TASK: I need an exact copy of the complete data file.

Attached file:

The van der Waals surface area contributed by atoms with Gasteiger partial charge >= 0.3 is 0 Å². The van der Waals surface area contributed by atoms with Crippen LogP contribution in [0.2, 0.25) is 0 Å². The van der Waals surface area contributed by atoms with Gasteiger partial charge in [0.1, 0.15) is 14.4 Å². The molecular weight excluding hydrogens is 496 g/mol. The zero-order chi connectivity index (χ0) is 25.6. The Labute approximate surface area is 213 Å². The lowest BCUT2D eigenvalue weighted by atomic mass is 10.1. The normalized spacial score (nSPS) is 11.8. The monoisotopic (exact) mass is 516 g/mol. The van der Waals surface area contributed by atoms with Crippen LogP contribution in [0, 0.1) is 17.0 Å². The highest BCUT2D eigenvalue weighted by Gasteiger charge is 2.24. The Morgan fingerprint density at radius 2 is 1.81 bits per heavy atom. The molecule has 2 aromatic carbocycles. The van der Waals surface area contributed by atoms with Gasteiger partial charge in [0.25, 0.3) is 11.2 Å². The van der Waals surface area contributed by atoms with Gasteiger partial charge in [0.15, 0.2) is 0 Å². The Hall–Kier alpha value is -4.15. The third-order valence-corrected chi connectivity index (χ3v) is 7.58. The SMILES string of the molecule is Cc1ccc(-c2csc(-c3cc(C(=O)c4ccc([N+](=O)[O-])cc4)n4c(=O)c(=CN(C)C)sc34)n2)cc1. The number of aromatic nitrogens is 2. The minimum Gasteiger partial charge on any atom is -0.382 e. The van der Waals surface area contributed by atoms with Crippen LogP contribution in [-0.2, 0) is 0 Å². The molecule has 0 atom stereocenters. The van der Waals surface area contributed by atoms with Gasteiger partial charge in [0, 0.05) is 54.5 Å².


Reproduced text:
The van der Waals surface area contributed by atoms with Gasteiger partial charge >= 0.3 is 0 Å². The van der Waals surface area contributed by atoms with Crippen LogP contribution in [0.2, 0.25) is 0 Å². The van der Waals surface area contributed by atoms with Gasteiger partial charge in [0.1, 0.15) is 14.4 Å². The molecular weight excluding hydrogens is 496 g/mol. The zero-order chi connectivity index (χ0) is 25.6. The Labute approximate surface area is 213 Å². The lowest BCUT2D eigenvalue weighted by atomic mass is 10.1. The normalized spacial score (nSPS) is 11.8. The monoisotopic (exact) mass is 516 g/mol. The van der Waals surface area contributed by atoms with Crippen LogP contribution in [0, 0.1) is 17.0 Å². The highest BCUT2D eigenvalue weighted by Gasteiger charge is 2.24. The Morgan fingerprint density at radius 2 is 1.81 bits per heavy atom. The molecule has 2 aromatic carbocycles. The van der Waals surface area contributed by atoms with Gasteiger partial charge in [0.25, 0.3) is 11.2 Å². The van der Waals surface area contributed by atoms with Gasteiger partial charge in [0.15, 0.2) is 0 Å². The Hall–Kier alpha value is -4.15. The third-order valence-corrected chi connectivity index (χ3v) is 7.58. The SMILES string of the molecule is Cc1ccc(-c2csc(-c3cc(C(=O)c4ccc([N+](=O)[O-])cc4)n4c(=O)c(=CN(C)C)sc34)n2)cc1. The number of aromatic nitrogens is 2. The minimum Gasteiger partial charge on any atom is -0.382 e. The van der Waals surface area contributed by atoms with Crippen LogP contribution in [-0.2, 0) is 0 Å². The molecule has 0 atom stereocenters. The van der Waals surface area contributed by atoms with Gasteiger partial charge in [0, 0.05) is 54.5 Å².